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Lesson Introduction

Benjamin Zerante's picture

As we discussed science as story telling and story revision, I really started to think about what it would mean to teach science in our classrooms in such a manner. When we talked about the Earth being flat or round, I started to think about my own classroom this year and times when I failed to allow my students to draw their own conclusions. The first topic that came into my head was global warming. In class, I taught the topic in a very straightforward manner; it is clear to me now that I was giving my students the conclusions they should draw about global warming without really giving them the body of evidence and observations that my conclusions were coming from. In this lesson, it will be my attempt to present the material in a more even handed way allowing students to view the data for themselves, grapple with the issues involved in an in depth way, and then draw conclusions based on their own observations. This topic lends itself to science as story telling and story revision well because it is a very current debate and because there is more than one story about global warming out there. While I may have my own beliefs about what the less wrong version of the story is, I am doing my students a disservice if I simply present a story as the “right” way to think about a topic instead of letting them analyze the data and come to their own sense of what is “right.”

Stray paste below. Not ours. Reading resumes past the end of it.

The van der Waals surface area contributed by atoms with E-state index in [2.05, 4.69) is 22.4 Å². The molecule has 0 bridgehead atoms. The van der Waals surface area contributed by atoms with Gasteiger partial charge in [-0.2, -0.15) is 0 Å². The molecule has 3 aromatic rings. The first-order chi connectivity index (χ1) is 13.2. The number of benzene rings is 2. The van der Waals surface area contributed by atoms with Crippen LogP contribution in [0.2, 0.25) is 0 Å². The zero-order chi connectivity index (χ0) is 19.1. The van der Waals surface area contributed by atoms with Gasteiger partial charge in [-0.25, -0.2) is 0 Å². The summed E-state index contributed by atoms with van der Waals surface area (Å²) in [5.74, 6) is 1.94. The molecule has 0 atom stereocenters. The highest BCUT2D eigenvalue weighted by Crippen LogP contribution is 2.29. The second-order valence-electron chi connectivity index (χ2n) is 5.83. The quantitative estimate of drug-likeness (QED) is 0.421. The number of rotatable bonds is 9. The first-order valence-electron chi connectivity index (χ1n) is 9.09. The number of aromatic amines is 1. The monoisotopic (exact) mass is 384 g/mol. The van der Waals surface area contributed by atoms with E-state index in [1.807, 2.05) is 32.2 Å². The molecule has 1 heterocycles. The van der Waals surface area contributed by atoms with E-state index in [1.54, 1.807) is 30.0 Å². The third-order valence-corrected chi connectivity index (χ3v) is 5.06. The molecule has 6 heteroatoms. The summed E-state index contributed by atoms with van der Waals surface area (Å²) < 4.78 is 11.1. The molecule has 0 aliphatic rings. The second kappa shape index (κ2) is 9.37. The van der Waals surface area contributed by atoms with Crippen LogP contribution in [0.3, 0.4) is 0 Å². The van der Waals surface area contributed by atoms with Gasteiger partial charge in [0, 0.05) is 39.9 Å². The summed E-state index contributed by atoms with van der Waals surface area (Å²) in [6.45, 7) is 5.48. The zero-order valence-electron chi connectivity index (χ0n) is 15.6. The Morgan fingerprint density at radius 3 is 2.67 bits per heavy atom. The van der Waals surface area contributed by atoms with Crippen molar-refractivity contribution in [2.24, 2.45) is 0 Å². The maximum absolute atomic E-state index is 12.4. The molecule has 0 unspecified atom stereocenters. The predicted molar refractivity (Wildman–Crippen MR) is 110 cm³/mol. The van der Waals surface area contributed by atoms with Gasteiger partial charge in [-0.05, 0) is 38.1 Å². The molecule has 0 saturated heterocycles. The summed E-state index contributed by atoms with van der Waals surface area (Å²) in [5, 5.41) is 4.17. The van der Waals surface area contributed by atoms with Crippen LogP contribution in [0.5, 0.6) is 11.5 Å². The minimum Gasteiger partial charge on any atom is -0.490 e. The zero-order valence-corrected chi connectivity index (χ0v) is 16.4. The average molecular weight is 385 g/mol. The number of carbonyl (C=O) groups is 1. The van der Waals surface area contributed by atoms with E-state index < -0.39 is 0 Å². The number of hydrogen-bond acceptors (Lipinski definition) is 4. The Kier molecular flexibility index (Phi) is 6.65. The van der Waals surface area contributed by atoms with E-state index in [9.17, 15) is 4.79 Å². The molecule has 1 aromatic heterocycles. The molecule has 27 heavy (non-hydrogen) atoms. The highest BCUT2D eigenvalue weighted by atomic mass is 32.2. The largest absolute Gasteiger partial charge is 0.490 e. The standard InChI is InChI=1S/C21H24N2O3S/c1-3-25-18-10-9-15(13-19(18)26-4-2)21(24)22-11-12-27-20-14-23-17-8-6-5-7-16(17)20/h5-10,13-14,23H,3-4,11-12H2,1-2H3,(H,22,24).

Purpose: Students will decide where they stand in regards to the issue of global warming? Is global warming a crisis or a continuing trend minimally affected by human actions?